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On Jan 9, 2010, at 2:01 AM, David Kastrup wrote:

> Mark Hamburg <> writes:
>> On Jan 8, 2010, at 9:10 AM, David Kastrup wrote:
>>> Matthew Wild <> writes:
>>>> I'm interested whether the patch is correct. From the other thread I
>>>> thought I understood that functions would stop using the environment
>>>> they were defined in by default, and instead the environment they are
>>>> called in. Such that this simple example would fail (due to lack of
>>>> print in env):
>>>>  function sayhello() print("Hello") end
>>>>  env = { sayhello = sayhello }
>>>>  in env do sayhello() end
>>>> Am I wrong in my understanding?
>>> I think so.  Since no local "print" exists at the time of compilation,
>>> this is resolved at compile time to the equivalent of
>>> _G.print("Hello")
>>> Now if you change _G.print, this will affect sayhello's operation I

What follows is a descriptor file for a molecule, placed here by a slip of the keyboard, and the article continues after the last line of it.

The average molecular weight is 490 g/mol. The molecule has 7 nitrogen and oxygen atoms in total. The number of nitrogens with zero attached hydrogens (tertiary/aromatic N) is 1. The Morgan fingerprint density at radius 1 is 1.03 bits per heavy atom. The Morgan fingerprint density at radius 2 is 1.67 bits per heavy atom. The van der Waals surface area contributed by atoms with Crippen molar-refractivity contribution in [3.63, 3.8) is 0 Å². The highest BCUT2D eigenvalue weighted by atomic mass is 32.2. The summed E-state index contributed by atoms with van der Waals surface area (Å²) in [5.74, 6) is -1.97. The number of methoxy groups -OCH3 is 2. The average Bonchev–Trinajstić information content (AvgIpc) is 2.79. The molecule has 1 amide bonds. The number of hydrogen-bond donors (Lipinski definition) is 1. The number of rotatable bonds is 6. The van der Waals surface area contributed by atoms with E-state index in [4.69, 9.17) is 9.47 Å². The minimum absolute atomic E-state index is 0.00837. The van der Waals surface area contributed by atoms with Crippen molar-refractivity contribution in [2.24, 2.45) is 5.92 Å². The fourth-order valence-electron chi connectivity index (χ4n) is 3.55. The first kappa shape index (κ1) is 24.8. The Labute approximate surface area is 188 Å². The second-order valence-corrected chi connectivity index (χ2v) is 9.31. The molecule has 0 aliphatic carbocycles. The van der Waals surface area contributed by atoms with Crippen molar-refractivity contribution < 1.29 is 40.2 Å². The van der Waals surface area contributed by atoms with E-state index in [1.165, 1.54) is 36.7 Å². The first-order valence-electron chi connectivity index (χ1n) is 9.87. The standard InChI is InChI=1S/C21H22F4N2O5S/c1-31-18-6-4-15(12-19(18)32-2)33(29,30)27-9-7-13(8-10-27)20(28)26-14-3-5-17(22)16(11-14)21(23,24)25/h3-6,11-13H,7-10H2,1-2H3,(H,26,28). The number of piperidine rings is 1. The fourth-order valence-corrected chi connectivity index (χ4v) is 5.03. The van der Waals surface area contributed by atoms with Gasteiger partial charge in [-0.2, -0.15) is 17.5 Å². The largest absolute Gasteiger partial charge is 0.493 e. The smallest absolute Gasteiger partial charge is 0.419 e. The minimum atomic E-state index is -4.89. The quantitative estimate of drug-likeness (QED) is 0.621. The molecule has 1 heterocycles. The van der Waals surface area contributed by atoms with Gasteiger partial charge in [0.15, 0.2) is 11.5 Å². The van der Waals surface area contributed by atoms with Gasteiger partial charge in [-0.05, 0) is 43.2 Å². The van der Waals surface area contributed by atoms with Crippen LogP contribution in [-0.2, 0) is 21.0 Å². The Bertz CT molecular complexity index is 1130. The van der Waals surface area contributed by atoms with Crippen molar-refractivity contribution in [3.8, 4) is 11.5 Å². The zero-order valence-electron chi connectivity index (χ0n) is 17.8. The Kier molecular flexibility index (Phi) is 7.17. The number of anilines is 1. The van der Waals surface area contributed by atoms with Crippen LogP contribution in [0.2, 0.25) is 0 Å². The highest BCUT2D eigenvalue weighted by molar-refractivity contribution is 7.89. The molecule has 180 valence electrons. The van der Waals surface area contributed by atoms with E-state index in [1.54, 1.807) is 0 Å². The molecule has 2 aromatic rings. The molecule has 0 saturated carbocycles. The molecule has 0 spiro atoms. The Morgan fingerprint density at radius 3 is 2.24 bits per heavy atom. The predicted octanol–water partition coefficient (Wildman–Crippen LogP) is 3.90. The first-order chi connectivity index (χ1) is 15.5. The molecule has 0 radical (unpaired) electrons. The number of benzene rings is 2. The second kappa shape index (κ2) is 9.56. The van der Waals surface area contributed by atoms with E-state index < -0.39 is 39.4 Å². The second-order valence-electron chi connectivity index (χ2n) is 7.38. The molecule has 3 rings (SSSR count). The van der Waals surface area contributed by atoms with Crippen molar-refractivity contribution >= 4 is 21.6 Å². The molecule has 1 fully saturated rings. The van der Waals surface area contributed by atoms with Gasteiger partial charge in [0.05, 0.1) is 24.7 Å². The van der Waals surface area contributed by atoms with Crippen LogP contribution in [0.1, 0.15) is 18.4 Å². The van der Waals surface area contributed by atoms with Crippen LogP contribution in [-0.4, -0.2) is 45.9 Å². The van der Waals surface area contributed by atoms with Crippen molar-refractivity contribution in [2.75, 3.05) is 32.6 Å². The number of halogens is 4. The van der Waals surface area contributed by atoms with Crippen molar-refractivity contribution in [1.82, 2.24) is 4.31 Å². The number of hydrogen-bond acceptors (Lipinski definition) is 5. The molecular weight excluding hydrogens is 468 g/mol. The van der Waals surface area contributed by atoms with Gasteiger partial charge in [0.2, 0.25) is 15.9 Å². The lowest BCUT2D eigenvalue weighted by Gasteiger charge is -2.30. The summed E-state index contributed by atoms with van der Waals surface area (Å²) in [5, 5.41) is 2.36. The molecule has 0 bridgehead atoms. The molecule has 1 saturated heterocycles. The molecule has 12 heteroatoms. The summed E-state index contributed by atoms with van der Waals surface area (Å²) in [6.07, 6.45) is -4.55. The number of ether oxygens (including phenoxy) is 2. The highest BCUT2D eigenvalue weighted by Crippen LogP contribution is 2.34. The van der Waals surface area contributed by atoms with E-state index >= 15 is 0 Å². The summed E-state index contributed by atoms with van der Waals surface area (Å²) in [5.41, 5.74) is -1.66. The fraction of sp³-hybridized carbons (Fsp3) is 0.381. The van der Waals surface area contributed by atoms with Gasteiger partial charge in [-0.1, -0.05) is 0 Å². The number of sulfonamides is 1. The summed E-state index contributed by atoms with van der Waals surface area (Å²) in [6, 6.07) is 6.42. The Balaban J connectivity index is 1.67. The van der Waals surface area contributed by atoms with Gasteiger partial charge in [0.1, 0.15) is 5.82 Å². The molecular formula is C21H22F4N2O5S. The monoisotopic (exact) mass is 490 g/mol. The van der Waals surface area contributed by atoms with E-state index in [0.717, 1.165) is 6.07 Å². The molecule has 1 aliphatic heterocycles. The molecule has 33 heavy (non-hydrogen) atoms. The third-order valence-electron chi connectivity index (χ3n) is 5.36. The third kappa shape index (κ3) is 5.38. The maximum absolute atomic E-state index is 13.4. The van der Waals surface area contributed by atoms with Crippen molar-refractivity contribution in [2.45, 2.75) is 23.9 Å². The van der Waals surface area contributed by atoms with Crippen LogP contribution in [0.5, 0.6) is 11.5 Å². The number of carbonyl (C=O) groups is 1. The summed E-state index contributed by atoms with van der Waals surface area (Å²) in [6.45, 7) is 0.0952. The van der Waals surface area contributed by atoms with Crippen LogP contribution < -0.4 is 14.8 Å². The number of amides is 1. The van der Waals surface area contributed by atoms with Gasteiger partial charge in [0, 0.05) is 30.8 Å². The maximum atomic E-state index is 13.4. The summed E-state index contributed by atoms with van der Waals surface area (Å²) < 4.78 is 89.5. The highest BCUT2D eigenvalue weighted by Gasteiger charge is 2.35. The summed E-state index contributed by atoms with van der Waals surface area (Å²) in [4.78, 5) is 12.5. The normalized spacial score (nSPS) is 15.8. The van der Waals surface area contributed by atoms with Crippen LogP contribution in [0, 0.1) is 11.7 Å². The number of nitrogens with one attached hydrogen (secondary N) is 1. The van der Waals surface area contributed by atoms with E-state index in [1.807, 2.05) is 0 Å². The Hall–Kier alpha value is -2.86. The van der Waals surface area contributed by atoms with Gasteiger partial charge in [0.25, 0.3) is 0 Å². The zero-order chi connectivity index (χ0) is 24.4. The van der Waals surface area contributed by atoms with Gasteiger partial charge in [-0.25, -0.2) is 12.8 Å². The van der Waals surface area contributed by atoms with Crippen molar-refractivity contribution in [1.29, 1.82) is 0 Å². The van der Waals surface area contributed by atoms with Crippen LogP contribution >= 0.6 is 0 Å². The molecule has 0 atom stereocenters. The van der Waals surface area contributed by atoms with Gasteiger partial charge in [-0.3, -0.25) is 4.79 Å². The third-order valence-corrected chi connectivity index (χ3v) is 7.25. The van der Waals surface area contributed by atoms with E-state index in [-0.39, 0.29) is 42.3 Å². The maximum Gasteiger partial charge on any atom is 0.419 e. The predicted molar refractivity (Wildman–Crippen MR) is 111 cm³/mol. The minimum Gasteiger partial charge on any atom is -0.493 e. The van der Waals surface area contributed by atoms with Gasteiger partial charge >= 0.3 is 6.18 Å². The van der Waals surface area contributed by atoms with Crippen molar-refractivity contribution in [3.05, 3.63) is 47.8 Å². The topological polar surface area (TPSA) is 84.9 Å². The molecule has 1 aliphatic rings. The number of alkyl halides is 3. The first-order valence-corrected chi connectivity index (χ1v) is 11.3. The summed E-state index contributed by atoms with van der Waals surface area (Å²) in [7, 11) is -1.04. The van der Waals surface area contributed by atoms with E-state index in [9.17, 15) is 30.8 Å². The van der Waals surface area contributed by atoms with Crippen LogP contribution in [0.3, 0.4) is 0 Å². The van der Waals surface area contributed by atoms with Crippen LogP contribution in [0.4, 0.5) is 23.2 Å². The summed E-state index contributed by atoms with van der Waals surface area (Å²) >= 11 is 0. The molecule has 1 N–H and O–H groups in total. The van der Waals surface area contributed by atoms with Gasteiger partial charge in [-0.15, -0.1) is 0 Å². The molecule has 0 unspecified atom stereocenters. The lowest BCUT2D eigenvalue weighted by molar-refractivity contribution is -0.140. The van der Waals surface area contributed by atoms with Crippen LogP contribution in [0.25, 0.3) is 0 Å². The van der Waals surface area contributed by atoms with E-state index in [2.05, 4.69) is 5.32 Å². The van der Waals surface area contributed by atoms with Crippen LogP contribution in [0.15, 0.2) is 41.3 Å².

>>> should think.  But "in" does not touch _G AFAICT, merely sets it aside
>>> for the purpose of resolving symbols.  Already resolved symbols will
>>> retain their resolution (though not necessarily their value).
>>> That's my understanding.
>> This works not because of any inheritance on scopes but because
>> sayhello is defined outside the in construct and hence gets the main
>> global scope as its environment rather than env.
> You phrase this as though it should contradict what I say.  But I don't
> see where it would.

You're right it doesn't contradict what you said about what happens. I had keyed in on your phrasing about "already resolved symbols". There's nothing already resolved about print in sayhello. If you do setfenv (or debug.setfenv) on sayhello it can change what print gets directed to.

The inheritance of scopes bit I think came from something else on this thread and I got my answers mixed.